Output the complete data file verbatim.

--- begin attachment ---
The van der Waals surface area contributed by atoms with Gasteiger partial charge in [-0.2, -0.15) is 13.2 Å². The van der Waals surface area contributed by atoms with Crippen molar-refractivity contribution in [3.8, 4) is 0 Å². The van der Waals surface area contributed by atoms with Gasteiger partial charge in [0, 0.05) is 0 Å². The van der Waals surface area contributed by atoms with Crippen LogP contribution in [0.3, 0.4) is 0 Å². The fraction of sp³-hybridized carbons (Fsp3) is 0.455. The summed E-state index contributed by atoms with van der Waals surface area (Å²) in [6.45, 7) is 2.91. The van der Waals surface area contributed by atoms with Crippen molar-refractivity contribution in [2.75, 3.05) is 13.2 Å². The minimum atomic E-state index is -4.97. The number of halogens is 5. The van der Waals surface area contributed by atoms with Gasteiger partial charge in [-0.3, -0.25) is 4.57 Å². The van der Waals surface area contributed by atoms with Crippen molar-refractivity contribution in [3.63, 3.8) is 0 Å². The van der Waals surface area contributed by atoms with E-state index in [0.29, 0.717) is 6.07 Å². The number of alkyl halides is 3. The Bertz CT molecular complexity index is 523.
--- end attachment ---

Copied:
The van der Waals surface area contributed by atoms with Gasteiger partial charge in [-0.2, -0.15) is 13.2 Å². The van der Waals surface area contributed by atoms with Crippen molar-refractivity contribution in [3.8, 4) is 0 Å². The van der Waals surface area contributed by atoms with Gasteiger partial charge in [0, 0.05) is 0 Å². The van der Waals surface area contributed by atoms with Crippen LogP contribution in [0.3, 0.4) is 0 Å². The fraction of sp³-hybridized carbons (Fsp3) is 0.455. The summed E-state index contributed by atoms with van der Waals surface area (Å²) in [6.45, 7) is 2.91. The van der Waals surface area contributed by atoms with Crippen molar-refractivity contribution in [2.75, 3.05) is 13.2 Å². The minimum atomic E-state index is -4.97. The number of halogens is 5. The van der Waals surface area contributed by atoms with Gasteiger partial charge in [-0.3, -0.25) is 4.57 Å². The van der Waals surface area contributed by atoms with Crippen molar-refractivity contribution in [3.63, 3.8) is 0 Å². The van der Waals surface area contributed by atoms with E-state index in [0.29, 0.717) is 6.07 Å². The number of alkyl halides is 3. The Bertz CT molecular complexity index is 523.